Only a minority of the people who use potentially addictive drugs become addicts. A better understanding of the biological basis of addiction has been hampered by a dearth of robust animal models of addiction, as opposed to self-administration (see the Perspective by Robinson). Deroche-Gamonet et al. (p. 1014) developed a behavioral model to examine addictive behavior in rats. The authors find that both the amount of exposure to drugs and also the degree of vulnerability in the exposed individual are key to developing addiction. Vanderschuren and Everitt (p. 1017) show that cocaine-seeking in rats can be suppressed by presentation of an aversive stimulus, but after extended exposure to self-administered cocaine, drug-seeking became resistant to adversity. This effect did not occur after prolonged exposure to sucrose. Thus, prolonged cocaine self-administration contributes an inflexible compulsive dimension to drug-seeking.

  13. The Fly, the Eye, and the Complex Pattern

    Are visual processing mechanisms in the small nervous system of the fruit fly Drosophila melanogaster analogous to higher level perceptual mechanisms like the ones found in primates? Tang et al. (p. 1020) measured fly behavior in a purpose-built flight simulator. Just like more complex animals, Drosophila associated invariably positioned visual cues that were specifically selected to test various aspects of pattern discrimination with punishment. The flies could generalize this concept for future encounters of similar stimuli across the visual fields. This ability requires selective attention and inter-ocular memory transfer.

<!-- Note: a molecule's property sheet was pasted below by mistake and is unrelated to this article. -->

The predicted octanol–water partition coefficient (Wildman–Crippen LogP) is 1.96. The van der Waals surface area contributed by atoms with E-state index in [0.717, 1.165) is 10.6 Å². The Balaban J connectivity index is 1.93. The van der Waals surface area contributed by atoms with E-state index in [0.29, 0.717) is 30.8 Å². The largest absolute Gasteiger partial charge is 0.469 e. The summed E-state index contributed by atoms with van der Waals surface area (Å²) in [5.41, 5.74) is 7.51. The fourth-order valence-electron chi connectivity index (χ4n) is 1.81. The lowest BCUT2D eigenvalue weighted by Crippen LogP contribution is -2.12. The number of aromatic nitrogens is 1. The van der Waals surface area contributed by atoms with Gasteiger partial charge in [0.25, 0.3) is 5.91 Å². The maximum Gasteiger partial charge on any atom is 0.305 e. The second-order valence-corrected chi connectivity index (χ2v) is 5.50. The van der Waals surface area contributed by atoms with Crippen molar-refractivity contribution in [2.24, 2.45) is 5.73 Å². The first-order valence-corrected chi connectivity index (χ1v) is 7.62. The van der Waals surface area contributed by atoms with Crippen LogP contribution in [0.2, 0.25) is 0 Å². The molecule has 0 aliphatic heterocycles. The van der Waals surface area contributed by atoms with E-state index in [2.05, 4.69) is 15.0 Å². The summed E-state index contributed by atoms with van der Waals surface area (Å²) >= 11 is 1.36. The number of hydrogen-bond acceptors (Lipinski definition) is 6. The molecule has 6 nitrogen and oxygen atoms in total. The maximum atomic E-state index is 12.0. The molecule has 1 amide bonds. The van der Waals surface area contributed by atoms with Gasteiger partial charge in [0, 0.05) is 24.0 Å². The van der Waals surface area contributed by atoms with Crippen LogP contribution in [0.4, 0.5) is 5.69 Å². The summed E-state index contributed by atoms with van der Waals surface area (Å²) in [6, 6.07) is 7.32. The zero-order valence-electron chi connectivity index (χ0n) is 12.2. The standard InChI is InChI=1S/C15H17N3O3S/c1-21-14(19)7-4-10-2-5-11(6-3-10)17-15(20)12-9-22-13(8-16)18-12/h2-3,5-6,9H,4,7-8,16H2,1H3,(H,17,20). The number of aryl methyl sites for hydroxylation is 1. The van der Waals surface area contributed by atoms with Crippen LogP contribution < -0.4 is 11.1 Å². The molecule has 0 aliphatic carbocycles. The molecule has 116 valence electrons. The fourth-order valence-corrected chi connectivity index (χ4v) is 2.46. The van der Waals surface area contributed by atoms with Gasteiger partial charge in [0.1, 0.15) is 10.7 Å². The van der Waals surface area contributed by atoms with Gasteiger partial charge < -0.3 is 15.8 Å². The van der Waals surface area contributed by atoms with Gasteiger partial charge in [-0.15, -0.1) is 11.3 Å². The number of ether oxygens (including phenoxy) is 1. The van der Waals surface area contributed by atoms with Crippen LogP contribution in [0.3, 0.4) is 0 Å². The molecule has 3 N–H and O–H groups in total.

14. Coral's Daytime Glow

    The hard Caribbean coral Montastraea cavernosa not only possesses symbiotic zooxanthella (dinoflagellates), but also harbors endocellular symbiotic cyanobacteria. Lesser et al. (p. 997) confirm this finding in their investigation of the characteristic orange daytime fluorescence of this coral. The pigment involved is the cyanobacterial protein, phycoerythrin, rather than one of the photoprotective coral pigments. Further analysis revealed that the cyanobacterial symbionts express components of the nitrogenase enzyme complex and have the potential to fix nitrogen, presumably to the benefit of their coral hosts.